Nurse scheduling and nurse staffing are complex jobs. And they are becoming increasingly overwhelming for staffing companies and managers, directors, and schedulers at critical care facilities and long-term care facilities.
Unprecedented COVID-19 healthcare demands have forced many nurses or certified nursing assistants (CNAs) in charge of patients to call and cancel their shift, leaving facilities understaffed.
Yet regulations dictate nursing homes and long-term care facilities must have minimum staff levels present on every shift for sufficient patient care. But, sometimes, workers can be unreachable or unavailable.
Recruiting staff from a flexing, mobile pool
More than 100 thousand Americans are hospitalized with COVID-19. More than a third of hospitals in some areas of the country are running out of beds.
So, what are some of the most critical factors affecting staff availability and accessibility as the entire healthcare profession seeks to meet surging COVID-19 nursing demands and keep ahead of patients’ spectrum of healthcare needs:
At the beginning of the pandemic, many hospitals were overstaffed, and budgets were stretched. But changing disease epicenters and staffing demands have played havoc with staffing plans.
Some hospitals now need nurses in operating rooms and procedural suites and are working through backlogs of elective or non-emergency surgeries.
Nurses are an increasingly mobile, tech-savvy workforce and incentivized to leave full-time positions and move from one COVID-19 hot spot to another.
Rural and urban hospitals—and clean and COVID-19 hospitals—all have different demands. While some nurses specialize in COVID-19 care, the overwhelming patient volume means everyone must pitch in. Many nurses work in a mix of clean and COVID-19 hospitals.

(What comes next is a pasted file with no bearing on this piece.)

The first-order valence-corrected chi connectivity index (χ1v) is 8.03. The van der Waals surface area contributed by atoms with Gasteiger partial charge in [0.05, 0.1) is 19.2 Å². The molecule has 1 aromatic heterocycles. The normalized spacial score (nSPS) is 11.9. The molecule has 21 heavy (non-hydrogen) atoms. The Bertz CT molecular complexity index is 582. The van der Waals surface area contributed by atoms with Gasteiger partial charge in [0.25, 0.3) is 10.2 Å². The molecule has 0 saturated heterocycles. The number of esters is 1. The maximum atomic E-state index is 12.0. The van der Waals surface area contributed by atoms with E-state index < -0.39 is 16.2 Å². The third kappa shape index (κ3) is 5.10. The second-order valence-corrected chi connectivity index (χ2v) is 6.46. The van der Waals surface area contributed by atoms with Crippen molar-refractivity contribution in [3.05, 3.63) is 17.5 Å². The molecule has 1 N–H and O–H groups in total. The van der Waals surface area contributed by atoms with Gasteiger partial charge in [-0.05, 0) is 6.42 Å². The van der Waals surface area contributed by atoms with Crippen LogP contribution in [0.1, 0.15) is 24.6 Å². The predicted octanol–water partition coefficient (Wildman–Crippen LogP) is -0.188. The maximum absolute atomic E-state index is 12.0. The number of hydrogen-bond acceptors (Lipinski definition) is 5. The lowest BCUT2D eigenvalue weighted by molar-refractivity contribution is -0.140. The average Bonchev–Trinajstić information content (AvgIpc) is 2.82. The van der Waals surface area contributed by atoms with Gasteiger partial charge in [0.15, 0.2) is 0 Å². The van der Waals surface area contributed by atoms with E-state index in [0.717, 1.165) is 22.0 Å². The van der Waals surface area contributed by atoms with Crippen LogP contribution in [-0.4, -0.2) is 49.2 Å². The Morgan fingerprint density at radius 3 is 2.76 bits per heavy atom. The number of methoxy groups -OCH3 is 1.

Some staffing companies will make referrals to agencies that help nurses secure temporary housing, or the nurses opt to locate housing themselves using a Facebook group or other app.
Some ICU nurses care for as many as eight patients simultaneously, and even asymptomatic, coronavirus-positive healthcare workers sometimes continue seeing patients.
California’s ICU usage now exceeds 85%, after new stay-at-home restrictions begin.
Recruitment of quality staff remains essential, and hospitals offer high-paying contracts to lure nurses into the traveling nurse workforce, which has increased dramatically over 2020.
Quality of life and flexibility are more critical than ever for caregivers, so it’s essential to increase their options.
ShiftMed connects managers, schedulers, and directors with hundreds of credentialed healthcare professionals, offers prospective hires with multiple shift options, verifies and delivers electronic credentials in advance, and removes time-consuming steps. With 300,000 healthcare professionals in our network, we know caregivers.